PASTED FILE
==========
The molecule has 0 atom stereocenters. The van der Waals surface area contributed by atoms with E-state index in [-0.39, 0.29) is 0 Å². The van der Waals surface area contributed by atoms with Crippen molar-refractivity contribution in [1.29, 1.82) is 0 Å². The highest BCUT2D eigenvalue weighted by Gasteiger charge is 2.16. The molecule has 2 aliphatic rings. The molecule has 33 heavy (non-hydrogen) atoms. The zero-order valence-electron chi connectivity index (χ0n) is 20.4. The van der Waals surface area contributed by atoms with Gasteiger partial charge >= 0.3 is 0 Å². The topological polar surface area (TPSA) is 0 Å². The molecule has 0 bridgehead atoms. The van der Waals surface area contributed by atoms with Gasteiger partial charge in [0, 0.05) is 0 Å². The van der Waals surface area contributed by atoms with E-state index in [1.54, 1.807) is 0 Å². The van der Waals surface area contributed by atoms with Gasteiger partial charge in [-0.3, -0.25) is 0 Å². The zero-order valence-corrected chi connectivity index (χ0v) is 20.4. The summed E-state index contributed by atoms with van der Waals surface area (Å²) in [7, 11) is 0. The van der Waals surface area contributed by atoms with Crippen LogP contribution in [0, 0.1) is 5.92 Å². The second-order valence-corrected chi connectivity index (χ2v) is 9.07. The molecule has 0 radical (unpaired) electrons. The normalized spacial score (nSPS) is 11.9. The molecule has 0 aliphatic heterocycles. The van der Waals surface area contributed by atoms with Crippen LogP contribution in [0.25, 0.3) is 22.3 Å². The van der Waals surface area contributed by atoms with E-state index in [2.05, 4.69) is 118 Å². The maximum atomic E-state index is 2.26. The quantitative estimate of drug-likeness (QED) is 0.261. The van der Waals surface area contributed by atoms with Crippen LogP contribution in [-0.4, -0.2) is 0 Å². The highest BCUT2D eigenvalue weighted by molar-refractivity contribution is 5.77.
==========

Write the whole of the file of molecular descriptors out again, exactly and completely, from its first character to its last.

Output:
The molecule has 0 atom stereocenters. The van der Waals surface area contributed by atoms with E-state index in [-0.39, 0.29) is 0 Å². The van der Waals surface area contributed by atoms with Crippen molar-refractivity contribution in [1.29, 1.82) is 0 Å². The highest BCUT2D eigenvalue weighted by Gasteiger charge is 2.16. The molecule has 2 aliphatic rings. The molecule has 33 heavy (non-hydrogen) atoms. The zero-order valence-electron chi connectivity index (χ0n) is 20.4. The van der Waals surface area contributed by atoms with Gasteiger partial charge >= 0.3 is 0 Å². The topological polar surface area (TPSA) is 0 Å². The molecule has 0 bridgehead atoms. The van der Waals surface area contributed by atoms with Gasteiger partial charge in [0, 0.05) is 0 Å². The van der Waals surface area contributed by atoms with E-state index in [1.54, 1.807) is 0 Å². The van der Waals surface area contributed by atoms with Gasteiger partial charge in [-0.3, -0.25) is 0 Å². The zero-order valence-corrected chi connectivity index (χ0v) is 20.4. The summed E-state index contributed by atoms with van der Waals surface area (Å²) in [7, 11) is 0. The van der Waals surface area contributed by atoms with Crippen LogP contribution in [0, 0.1) is 5.92 Å². The second-order valence-corrected chi connectivity index (χ2v) is 9.07. The molecule has 0 radical (unpaired) electrons. The normalized spacial score (nSPS) is 11.9. The molecule has 0 aliphatic heterocycles. The van der Waals surface area contributed by atoms with Crippen LogP contribution in [0.25, 0.3) is 22.3 Å². The van der Waals surface area contributed by atoms with E-state index in [2.05, 4.69) is 118 Å². The maximum atomic E-state index is 2.26. The quantitative estimate of drug-likeness (QED) is 0.261. The van der Waals surface area contributed by atoms with Crippen LogP contribution in [-0.4, -0.2) is 0 Å². The highest BCUT2D eigenvalue weighted by molar-refractivity contribution is 5.77.